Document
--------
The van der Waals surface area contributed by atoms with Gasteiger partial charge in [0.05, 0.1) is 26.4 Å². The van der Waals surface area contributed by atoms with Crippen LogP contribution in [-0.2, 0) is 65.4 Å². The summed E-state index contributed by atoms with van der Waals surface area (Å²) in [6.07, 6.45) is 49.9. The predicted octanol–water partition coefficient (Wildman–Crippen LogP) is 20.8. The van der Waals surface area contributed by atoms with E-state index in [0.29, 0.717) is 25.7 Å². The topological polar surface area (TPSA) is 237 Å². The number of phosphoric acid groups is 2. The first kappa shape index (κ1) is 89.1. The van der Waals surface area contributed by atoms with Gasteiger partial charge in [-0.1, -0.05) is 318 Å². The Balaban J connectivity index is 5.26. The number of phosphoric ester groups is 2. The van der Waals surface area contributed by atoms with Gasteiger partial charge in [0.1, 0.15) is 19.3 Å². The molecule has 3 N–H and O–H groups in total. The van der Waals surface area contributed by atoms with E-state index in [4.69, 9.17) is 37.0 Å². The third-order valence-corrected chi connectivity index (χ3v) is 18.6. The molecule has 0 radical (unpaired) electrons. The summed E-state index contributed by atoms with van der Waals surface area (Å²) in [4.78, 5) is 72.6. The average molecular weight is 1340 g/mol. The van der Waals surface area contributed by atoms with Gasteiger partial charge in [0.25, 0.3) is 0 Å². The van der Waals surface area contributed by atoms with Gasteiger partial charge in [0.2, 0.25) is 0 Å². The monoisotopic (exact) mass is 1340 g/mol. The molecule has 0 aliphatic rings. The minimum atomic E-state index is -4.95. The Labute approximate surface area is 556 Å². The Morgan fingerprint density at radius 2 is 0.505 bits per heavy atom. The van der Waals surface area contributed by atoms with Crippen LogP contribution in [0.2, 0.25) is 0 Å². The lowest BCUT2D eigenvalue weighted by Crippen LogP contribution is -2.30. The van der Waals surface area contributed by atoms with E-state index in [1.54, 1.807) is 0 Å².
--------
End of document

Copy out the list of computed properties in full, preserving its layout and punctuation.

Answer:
The van der Waals surface area contributed by atoms with Gasteiger partial charge in [0.05, 0.1) is 26.4 Å². The van der Waals surface area contributed by atoms with Crippen LogP contribution in [-0.2, 0) is 65.4 Å². The summed E-state index contributed by atoms with van der Waals surface area (Å²) in [6.07, 6.45) is 49.9. The predicted octanol–water partition coefficient (Wildman–Crippen LogP) is 20.8. The van der Waals surface area contributed by atoms with E-state index in [0.29, 0.717) is 25.7 Å². The topological polar surface area (TPSA) is 237 Å². The number of phosphoric acid groups is 2. The first kappa shape index (κ1) is 89.1. The van der Waals surface area contributed by atoms with Gasteiger partial charge in [-0.1, -0.05) is 318 Å². The Balaban J connectivity index is 5.26. The number of phosphoric ester groups is 2. The van der Waals surface area contributed by atoms with Gasteiger partial charge in [0.1, 0.15) is 19.3 Å². The molecule has 3 N–H and O–H groups in total. The van der Waals surface area contributed by atoms with E-state index in [4.69, 9.17) is 37.0 Å². The third-order valence-corrected chi connectivity index (χ3v) is 18.6. The molecule has 0 radical (unpaired) electrons. The summed E-state index contributed by atoms with van der Waals surface area (Å²) in [4.78, 5) is 72.6. The average molecular weight is 1340 g/mol. The van der Waals surface area contributed by atoms with Gasteiger partial charge in [0.25, 0.3) is 0 Å². The van der Waals surface area contributed by atoms with Gasteiger partial charge in [0.2, 0.25) is 0 Å². The monoisotopic (exact) mass is 1340 g/mol. The molecule has 0 aliphatic rings. The minimum atomic E-state index is -4.95. The Labute approximate surface area is 556 Å². The Morgan fingerprint density at radius 2 is 0.505 bits per heavy atom. The van der Waals surface area contributed by atoms with Crippen LogP contribution in [0.2, 0.25) is 0 Å². The lowest BCUT2D eigenvalue weighted by Crippen LogP contribution is -2.30. The van der Waals surface area contributed by atoms with E-state index in [1.54, 1.807) is 0 Å².